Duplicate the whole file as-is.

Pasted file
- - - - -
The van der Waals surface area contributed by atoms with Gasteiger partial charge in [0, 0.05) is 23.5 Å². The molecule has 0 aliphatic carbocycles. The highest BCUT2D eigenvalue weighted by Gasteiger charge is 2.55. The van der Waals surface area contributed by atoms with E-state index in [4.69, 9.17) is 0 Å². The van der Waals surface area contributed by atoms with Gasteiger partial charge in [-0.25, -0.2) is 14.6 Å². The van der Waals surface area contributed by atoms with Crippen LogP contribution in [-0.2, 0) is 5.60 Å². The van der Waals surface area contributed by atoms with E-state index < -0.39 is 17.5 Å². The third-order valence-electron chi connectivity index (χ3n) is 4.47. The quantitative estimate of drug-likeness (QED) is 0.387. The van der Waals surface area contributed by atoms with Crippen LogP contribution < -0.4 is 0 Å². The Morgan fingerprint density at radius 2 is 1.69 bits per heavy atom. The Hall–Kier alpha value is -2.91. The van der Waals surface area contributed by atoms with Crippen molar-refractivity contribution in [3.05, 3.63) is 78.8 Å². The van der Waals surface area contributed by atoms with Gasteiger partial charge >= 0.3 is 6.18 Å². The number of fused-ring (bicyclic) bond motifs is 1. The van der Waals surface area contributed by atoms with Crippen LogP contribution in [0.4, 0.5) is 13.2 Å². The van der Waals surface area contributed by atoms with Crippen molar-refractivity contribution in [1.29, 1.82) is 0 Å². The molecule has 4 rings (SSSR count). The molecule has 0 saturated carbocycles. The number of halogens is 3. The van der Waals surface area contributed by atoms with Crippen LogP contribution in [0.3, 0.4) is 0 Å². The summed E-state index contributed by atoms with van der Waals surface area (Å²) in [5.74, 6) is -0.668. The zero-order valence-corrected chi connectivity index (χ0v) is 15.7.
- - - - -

The van der Waals surface area contributed by atoms with Gasteiger partial charge in [0, 0.05) is 23.5 Å². The molecule has 0 aliphatic carbocycles. The highest BCUT2D eigenvalue weighted by Gasteiger charge is 2.55. The van der Waals surface area contributed by atoms with E-state index in [4.69, 9.17) is 0 Å². The van der Waals surface area contributed by atoms with Gasteiger partial charge in [-0.25, -0.2) is 14.6 Å². The van der Waals surface area contributed by atoms with Crippen LogP contribution in [-0.2, 0) is 5.60 Å². The van der Waals surface area contributed by atoms with E-state index < -0.39 is 17.5 Å². The third-order valence-electron chi connectivity index (χ3n) is 4.47. The quantitative estimate of drug-likeness (QED) is 0.387. The van der Waals surface area contributed by atoms with Crippen LogP contribution < -0.4 is 0 Å². The Morgan fingerprint density at radius 2 is 1.69 bits per heavy atom. The Hall–Kier alpha value is -2.91. The van der Waals surface area contributed by atoms with Crippen molar-refractivity contribution in [3.05, 3.63) is 78.8 Å². The van der Waals surface area contributed by atoms with Gasteiger partial charge >= 0.3 is 6.18 Å². The number of fused-ring (bicyclic) bond motifs is 1. The van der Waals surface area contributed by atoms with Crippen LogP contribution in [0.4, 0.5) is 13.2 Å². The van der Waals surface area contributed by atoms with Crippen molar-refractivity contribution in [1.29, 1.82) is 0 Å². The molecule has 4 rings (SSSR count). The molecule has 0 saturated carbocycles. The number of halogens is 3. The van der Waals surface area contributed by atoms with Crippen LogP contribution in [0.3, 0.4) is 0 Å². The summed E-state index contributed by atoms with van der Waals surface area (Å²) in [5.74, 6) is -0.668. The zero-order valence-corrected chi connectivity index (χ0v) is 15.7.